- ^ Auer, S. R.; Bizer, C.; Kobilarov, G.; Lehmann, J.; Cyganiak, R.; Ives, Z. (2007). "DBpedia: A Nucleus for a Web of Open Data". The Semantic Web. Lecture Notes in Computer Science. 4825. p. 722. ISBN 978-3-540-76297-3. doi:10.1007/978-3-540-76298-0_52.
- ^ See Open Definition home page and the full Open Definition
- ^ Science Commons
- ^ Connolly, Dan (16 November 2005). "Semantic Web Data Integration with hCalendar and GRDDL". W3C Talks and Presentations. XML Conference & Exposition 2005, Atlanta, Georgia, USA: W3C. p. 2. Retrieved 2 May 2015.
- ^ Veen, Jeffrey (2 November 2005). "Polar Heart Rate Monitors: Gimme my data!". A website by Jeffrey Veen.
- ^ Committee on Scientific Accomplishments of Earth Observations from Space, National Research Council (2008). Earth Observations from Space: The First 50 Years of Scientific Achievements. The National Academies Press. p. 6. ISBN 0-309-11095-5. Retrieved 2010-11-24.
- ^ World Data Center System (18 September 2009). "About the World Data Center System". NOAA, National Geophysical Data Center. Retrieved 2010-11-24.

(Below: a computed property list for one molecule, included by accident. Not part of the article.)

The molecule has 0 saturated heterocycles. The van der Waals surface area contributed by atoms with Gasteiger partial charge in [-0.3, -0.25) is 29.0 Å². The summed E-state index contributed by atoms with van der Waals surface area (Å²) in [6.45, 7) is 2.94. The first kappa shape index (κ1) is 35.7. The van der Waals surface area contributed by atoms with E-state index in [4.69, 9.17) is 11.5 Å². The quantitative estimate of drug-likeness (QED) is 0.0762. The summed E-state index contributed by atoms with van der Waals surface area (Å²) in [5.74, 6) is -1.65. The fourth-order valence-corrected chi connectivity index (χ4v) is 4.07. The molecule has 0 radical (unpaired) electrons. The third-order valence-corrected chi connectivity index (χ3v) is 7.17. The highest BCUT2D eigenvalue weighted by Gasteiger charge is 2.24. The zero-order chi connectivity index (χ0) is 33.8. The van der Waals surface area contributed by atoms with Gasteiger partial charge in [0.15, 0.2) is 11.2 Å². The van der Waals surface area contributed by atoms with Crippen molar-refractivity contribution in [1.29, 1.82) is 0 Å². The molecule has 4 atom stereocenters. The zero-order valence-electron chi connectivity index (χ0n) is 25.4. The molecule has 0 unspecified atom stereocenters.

- ^ Human Genome Project, 1996. Summary of Principles Agreed Upon at the First International Strategy Meeting on Human Genome Sequencing (Bermuda, 25–28 February 1996)
- ^ Perkmann, Markus and Schildt, Henri, Open Data Partnerships between Firms and Universities: The Role of Boundary Organizations, Research Policy 44 (2015) 1133–1143
- ^ OECD Declaration on Open Access to publicly funded data Archived 20 April 2010 at the Wayback Machine.
- ^ OECD Principles and Guidelines for Access to Research Data from Public Funding
- ^ Dataverse Network Project
- ^ Gray, Jonathan. "Towards a Genealogy of Open Data". SSRN Electronic Journal. Social Science Research Network (SSRN). doi:10.2139/ssrn.2605828.
- ^ Brito, Jerry. "Hack, Mash, & Peer: Crowdsourcing Government Transparency". Colum. Sci. & Tech. L. Rev. 119 (2008).
- ^ data.ca.gov
- ^ 
- ^ 
- ^ EU Open Data Portal
- ^